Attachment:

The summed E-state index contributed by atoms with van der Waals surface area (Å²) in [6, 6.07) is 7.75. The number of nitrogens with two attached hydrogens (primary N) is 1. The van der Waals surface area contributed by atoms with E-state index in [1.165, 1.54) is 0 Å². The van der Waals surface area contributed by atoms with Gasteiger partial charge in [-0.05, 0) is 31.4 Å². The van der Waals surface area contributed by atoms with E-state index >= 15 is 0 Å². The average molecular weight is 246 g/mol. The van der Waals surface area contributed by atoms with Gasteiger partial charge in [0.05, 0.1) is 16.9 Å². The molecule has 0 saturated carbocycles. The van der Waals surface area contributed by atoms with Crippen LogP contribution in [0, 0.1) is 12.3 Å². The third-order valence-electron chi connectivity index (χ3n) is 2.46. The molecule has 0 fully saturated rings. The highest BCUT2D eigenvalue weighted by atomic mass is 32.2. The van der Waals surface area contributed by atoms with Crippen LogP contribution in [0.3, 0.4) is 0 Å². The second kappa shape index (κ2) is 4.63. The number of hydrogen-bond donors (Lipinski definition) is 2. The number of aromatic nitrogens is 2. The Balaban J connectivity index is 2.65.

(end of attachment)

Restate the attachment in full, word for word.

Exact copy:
The summed E-state index contributed by atoms with van der Waals surface area (Å²) in [6, 6.07) is 7.75. The number of nitrogens with two attached hydrogens (primary N) is 1. The van der Waals surface area contributed by atoms with E-state index in [1.165, 1.54) is 0 Å². The van der Waals surface area contributed by atoms with Gasteiger partial charge in [-0.05, 0) is 31.4 Å². The van der Waals surface area contributed by atoms with E-state index >= 15 is 0 Å². The average molecular weight is 246 g/mol. The van der Waals surface area contributed by atoms with Gasteiger partial charge in [0.05, 0.1) is 16.9 Å². The molecule has 0 saturated carbocycles. The van der Waals surface area contributed by atoms with Crippen LogP contribution in [0, 0.1) is 12.3 Å². The third-order valence-electron chi connectivity index (χ3n) is 2.46. The molecule has 0 fully saturated rings. The highest BCUT2D eigenvalue weighted by atomic mass is 32.2. The van der Waals surface area contributed by atoms with Crippen LogP contribution in [0.3, 0.4) is 0 Å². The second kappa shape index (κ2) is 4.63. The number of hydrogen-bond donors (Lipinski definition) is 2. The number of aromatic nitrogens is 2. The Balaban J connectivity index is 2.65.